Updated: Jul 31, 2022
I’ve been asked on several occasions why I decided to convert to Judaism and I have often given the quick answer of, “for community”. To anyone who has been privy to the experiences of my husband and I over this journey, however, that response probably has seemed more like a joke. I don’t necessarily blame them for thinking so. In fact, I have laughed at that dark joke myself more than once. To those who are unfamiliar, let me explain that our relationship — though more mine than my husband’s — with the Jewish community has more often been strained and discouraging, than it has been relaxed and uplifting.
I won’t go into every detail — and more of the story can be found in the Neshot HaMayim website — but in the interest of clarity right now, we approached one of these Jewish micro-communities with complete vulnerability and received only cold rejection and judgment. When we had to relocate and our financial situation was grave, we reached out to certain members of leadership asking for guidance in how to continue our conversion. We would not even be heard, not even given the opportunity to meet, as long as we were unable to move within the Jewish community boundary (the “eruv,” which were extremely expensive neighborhoods in these particular cities).
Heartbroken, confused, and frankly, infuriated, we decided to pivot. We found a not-Orthodox, conservative synagogue, led by a former Orthodox rabbi. The moment we walked in the doors, we were welcomed with smiles. Smiles. For the first time in the entire conversion journey, I felt like I was being given permission to exist as a fellow human, that I was worthy of warmth and welcome. That simple difference in approach from this particular community was healing and much needed. It was from there, we left for Montana, and have lived near our tiny Jewish community here. Yet, that feeling of being “other” has slithered its way into my consciousness once more.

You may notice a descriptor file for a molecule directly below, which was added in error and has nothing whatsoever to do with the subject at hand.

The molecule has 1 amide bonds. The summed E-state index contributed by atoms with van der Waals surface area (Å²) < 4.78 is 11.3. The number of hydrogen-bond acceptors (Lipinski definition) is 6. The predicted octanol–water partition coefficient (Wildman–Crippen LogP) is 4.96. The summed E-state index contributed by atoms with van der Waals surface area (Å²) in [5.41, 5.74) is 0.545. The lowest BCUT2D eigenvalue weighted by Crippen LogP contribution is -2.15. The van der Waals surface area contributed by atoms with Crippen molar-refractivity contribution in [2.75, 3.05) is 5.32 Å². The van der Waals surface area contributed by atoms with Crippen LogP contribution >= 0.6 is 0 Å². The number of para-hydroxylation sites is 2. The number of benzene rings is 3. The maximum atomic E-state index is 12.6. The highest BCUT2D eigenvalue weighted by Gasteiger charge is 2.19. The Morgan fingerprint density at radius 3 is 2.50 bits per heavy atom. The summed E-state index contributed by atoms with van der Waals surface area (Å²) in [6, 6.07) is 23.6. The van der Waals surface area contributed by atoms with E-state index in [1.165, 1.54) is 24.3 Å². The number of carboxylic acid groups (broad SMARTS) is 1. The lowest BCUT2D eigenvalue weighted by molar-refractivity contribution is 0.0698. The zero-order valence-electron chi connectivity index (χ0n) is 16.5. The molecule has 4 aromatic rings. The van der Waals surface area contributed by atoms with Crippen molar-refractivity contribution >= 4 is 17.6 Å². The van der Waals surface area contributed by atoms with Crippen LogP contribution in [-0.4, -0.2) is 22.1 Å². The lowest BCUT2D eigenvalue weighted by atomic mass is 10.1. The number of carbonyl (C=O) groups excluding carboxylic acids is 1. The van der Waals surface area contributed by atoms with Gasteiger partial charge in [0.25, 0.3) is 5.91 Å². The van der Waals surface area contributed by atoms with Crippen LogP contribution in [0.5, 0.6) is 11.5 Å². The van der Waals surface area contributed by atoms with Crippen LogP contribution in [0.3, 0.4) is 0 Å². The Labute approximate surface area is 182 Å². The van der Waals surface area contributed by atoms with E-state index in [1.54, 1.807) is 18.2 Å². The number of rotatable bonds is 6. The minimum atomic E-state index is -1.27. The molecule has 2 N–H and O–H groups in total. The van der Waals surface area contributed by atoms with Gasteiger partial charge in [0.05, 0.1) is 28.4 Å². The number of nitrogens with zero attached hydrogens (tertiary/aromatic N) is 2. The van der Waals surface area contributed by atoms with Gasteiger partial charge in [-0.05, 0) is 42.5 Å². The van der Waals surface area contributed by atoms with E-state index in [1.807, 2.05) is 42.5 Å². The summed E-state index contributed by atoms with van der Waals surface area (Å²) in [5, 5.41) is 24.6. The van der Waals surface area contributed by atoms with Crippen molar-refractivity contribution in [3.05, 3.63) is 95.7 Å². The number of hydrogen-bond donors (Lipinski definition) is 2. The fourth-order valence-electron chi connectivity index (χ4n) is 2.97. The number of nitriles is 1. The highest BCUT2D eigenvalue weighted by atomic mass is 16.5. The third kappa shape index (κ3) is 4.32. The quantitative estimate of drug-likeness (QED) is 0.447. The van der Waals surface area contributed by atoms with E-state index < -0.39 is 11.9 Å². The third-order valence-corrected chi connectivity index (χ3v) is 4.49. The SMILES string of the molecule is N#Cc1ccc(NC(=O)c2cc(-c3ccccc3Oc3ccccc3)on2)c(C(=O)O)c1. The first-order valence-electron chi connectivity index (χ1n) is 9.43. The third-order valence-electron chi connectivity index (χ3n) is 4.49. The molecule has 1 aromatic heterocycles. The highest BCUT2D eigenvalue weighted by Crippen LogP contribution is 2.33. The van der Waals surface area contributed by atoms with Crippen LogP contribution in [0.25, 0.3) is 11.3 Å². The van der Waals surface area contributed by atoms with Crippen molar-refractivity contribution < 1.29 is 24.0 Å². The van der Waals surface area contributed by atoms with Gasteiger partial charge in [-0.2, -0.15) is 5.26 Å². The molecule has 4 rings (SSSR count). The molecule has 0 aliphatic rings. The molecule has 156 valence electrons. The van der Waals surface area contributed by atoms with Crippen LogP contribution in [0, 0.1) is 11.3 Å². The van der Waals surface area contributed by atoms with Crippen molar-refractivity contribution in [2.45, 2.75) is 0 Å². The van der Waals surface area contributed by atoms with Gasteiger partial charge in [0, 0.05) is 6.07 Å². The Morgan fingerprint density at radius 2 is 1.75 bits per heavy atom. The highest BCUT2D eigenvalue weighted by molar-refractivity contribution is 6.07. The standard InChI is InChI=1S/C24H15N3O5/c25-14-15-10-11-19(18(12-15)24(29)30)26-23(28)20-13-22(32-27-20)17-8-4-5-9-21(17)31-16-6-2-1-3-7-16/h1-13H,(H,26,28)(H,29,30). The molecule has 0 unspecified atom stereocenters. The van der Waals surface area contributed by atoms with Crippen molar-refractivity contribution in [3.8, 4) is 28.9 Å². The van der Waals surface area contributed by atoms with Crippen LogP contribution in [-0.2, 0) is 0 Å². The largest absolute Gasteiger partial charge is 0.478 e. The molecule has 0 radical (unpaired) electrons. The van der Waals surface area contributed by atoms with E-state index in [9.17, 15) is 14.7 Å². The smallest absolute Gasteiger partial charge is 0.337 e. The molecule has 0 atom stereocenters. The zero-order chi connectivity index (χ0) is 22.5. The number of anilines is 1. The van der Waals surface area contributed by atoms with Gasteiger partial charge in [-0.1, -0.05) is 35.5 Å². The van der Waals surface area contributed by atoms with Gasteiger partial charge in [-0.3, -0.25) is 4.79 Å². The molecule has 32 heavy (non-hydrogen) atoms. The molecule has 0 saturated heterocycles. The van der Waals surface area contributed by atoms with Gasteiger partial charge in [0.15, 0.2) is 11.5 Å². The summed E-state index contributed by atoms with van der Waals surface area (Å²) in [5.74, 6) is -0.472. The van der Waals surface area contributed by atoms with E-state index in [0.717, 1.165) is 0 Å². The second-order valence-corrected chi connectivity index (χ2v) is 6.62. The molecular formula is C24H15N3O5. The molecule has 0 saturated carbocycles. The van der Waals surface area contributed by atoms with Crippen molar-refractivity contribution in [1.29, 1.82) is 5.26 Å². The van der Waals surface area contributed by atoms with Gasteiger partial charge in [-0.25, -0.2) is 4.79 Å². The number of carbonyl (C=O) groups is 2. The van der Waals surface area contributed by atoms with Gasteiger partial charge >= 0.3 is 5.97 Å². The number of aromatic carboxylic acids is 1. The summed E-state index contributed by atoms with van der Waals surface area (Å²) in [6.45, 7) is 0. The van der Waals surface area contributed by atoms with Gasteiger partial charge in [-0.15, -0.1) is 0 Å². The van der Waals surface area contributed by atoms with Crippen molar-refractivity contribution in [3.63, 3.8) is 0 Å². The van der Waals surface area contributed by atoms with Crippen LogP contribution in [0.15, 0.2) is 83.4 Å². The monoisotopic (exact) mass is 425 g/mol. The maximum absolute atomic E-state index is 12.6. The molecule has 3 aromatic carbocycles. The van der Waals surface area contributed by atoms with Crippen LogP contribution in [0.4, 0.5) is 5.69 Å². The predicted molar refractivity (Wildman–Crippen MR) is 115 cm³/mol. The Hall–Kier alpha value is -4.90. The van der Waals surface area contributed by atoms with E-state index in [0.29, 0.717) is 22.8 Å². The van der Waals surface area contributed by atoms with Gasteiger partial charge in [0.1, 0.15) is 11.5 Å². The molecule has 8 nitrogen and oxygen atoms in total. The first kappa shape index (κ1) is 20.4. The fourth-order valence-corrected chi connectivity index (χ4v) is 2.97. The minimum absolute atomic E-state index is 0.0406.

“Why do I want to be a part of ‘them’,” I have been asked, “Why, when ‘they’ won’t ever accept you, fully? You aren’t one of ‘them’.”
Because… they're my family. They are my people. I am one of them, whether they like it or not.
I have realized something, admittedly only very recently. I have realized that I have given so much power to the rabbis and to all of the Jewish women I’ve ever encountered. I have wanted them to accept me, to approve of me, to welcome me into their home and be friends of mine. To value my input and my presence. To come into my home and feel comfortable with eating my food. To look at my children and feel pride over the next generation of Israel. — And I would be so grateful if that were to ever happen. — But I have wanted it so badly, that I have often considered sacrificing everything, Divine calling included, to get it.
Some might nod in approval at this suggestion. "A convert should be willing to give absolutely everything up for the sake of joining the people of Israel." But that’s not, really, what’s being discussed here, is it? I’m not arguing against the notion of being totally open to transformation during the conversion process. I think if someone wants pursue a Divinely blessed life, then why not offer everything up for consideration?
The difference here is that in one situation, you have an individual who is seeking to live according to Hashem’s call. In the other, you have an individual who is desperate for the approval of other humans. For the former, let the holy fire burn. For the latter, let the dance end.
I love my people. I have loved the people of Israel since I was a little girl dreaming about listening to the patriarch Abraham as he spoke to a crowd, and of thousands of voices singing together in a valley, men, women, and children — all praising the Divine Creator. I have loved them through this harrowing journey of wading through prejudice and misunderstanding. I have loved them and I will continue to love them fiercely, because they are my family, my mishpacha.
I implore my family now, though — if any of you are reading this — to reflect on the many times in Torah when Hashem instructs His people not to treat a stranger poorly. Hashem reminds us that we, too, were once strangers and therefore we know what it feels like to be “outsiders.” More than that, I want to leave my people with this quote from Vayikra (Leviticus) 19:34: “The strangers who reside with you shall be to you as your citizens; you shall love each one as yourself, for you were strangers in the land of Egypt: I, Adonai, am your God.”
I am honestly terrified of sharing these thoughts and so openly baring my soul for anyone to peer into. Just as I had finished this writing, I considered not publishing it at all. I then realized that I had written “Leviticus” for that last quote and I wanted to write the Hebrew name for the book, which was slipping my mind. So I looked it up and found that it was, of course “Vayikra,” meaning “Adonai called,” and it refers to how the book begins: Adonai called to Moses and spoke to him from the Tent of Meeting. A profoundly powerful moment, then, and I don’t think this reminder was an accident. May I be like Moses, now, and answer the Divine call.